Hackney,
28
March
2017
|
14:53
Europe/London

New hostel to support homelessness system ‘at breaking point’

Nearly 150 more rooms providing vital accommodation for families facing homelessness will be available later this year after Hackney Council agreed to take a lease on a new Finsbury Park hostel.

The building in Seven Sisters Road will mean more homeless residents can be temporarily housed locally – maintaining crucial links to their families, jobs and schools.

The terms of the lease, approved in principle by the Council’s Cabinet last night, will help the Council meet record rising demand for housing, with nearly 3,000 homeless households currently living in temporary accommodation. In total, around 13,000 people are waiting for a Council home in Hackney.

Unlike older hostels or bed and breakfasts used for temporary accommodation, the new hostel will have space for training, outreach and employment sessions to help residents access vital support. Construction work will be completed during the summer.

Philip Glanville, Mayor of Hackney
London’s housing system is at breaking point, and the number of people applying for a Council home or at risk of homelessness in Hackney is at record levels.

These problems need national solutions – but in Hackney we’re doing all we can to build more homes and find appropriate accommodation for families most in need of somewhere to stay or those fleeing abuse.

This new hostel will help achieve that and ensure more people are able to be temporarily housed locally until they can find a permanent place to call home.
Philip Glanville, Mayor of Hackney

The hostel will be run and maintained by Council staff, with all trained in domestic violence awareness, to liaise with the local community, deal with anti-social behaviour and ensure residents are safe.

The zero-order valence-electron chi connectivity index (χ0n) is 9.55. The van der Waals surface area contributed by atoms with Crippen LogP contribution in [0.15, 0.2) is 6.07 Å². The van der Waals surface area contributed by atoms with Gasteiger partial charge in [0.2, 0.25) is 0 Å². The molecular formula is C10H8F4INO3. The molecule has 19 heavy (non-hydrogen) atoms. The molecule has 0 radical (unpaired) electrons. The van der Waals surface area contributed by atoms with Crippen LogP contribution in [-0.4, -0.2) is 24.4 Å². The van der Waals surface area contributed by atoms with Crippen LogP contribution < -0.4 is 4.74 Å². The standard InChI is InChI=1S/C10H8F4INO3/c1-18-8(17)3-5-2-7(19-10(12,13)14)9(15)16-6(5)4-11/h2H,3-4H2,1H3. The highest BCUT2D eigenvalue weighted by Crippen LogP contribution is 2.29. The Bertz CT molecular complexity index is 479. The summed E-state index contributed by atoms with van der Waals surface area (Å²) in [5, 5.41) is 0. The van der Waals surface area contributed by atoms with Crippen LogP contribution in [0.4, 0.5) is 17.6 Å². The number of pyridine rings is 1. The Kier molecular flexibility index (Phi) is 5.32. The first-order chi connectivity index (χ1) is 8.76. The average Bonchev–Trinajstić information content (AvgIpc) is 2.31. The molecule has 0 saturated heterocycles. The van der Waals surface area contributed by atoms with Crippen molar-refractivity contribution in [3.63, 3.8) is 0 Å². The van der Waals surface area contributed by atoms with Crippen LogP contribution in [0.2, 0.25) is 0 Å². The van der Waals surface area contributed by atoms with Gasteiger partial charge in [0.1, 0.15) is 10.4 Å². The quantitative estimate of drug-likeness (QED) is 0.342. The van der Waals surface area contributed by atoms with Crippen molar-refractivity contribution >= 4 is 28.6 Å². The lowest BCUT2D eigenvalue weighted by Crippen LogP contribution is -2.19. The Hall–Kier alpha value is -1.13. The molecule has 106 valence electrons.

Providing temporary accommodation cost the Council more than £35million last year – a figure that has quadrupled in five years. A modern, high-quality hostel will provide better support for residents and be more cost-effective than using bed and breakfasts for temporary housing.

Last year, the Council were able to offer properties to 1,187 people on its housing waiting list. This means it would take more than 10 years to house everybody currently waiting, even if nobody else applied.

Government welfare reform is also making this problem worse, with the further Benefit Cap reduction to £23,000 in London affecting around 1,500 households in Hackney, the majority of whom are in the private sector.

Reforms since 2010 to cap and change how Local Housing Allowance – the form of housing benefit you can claim if you rent from a private landlord – is calculated, mean that it no longer covers the average rent in Hackney. This means families on low incomes, or those struggling to meet household costs because of a job loss or rent increase, are at a much-increased risk of eviction – with very little other affordable housing options available in the borough. Eviction from the private rented sector is now the number one cause of homelessness in Hackney.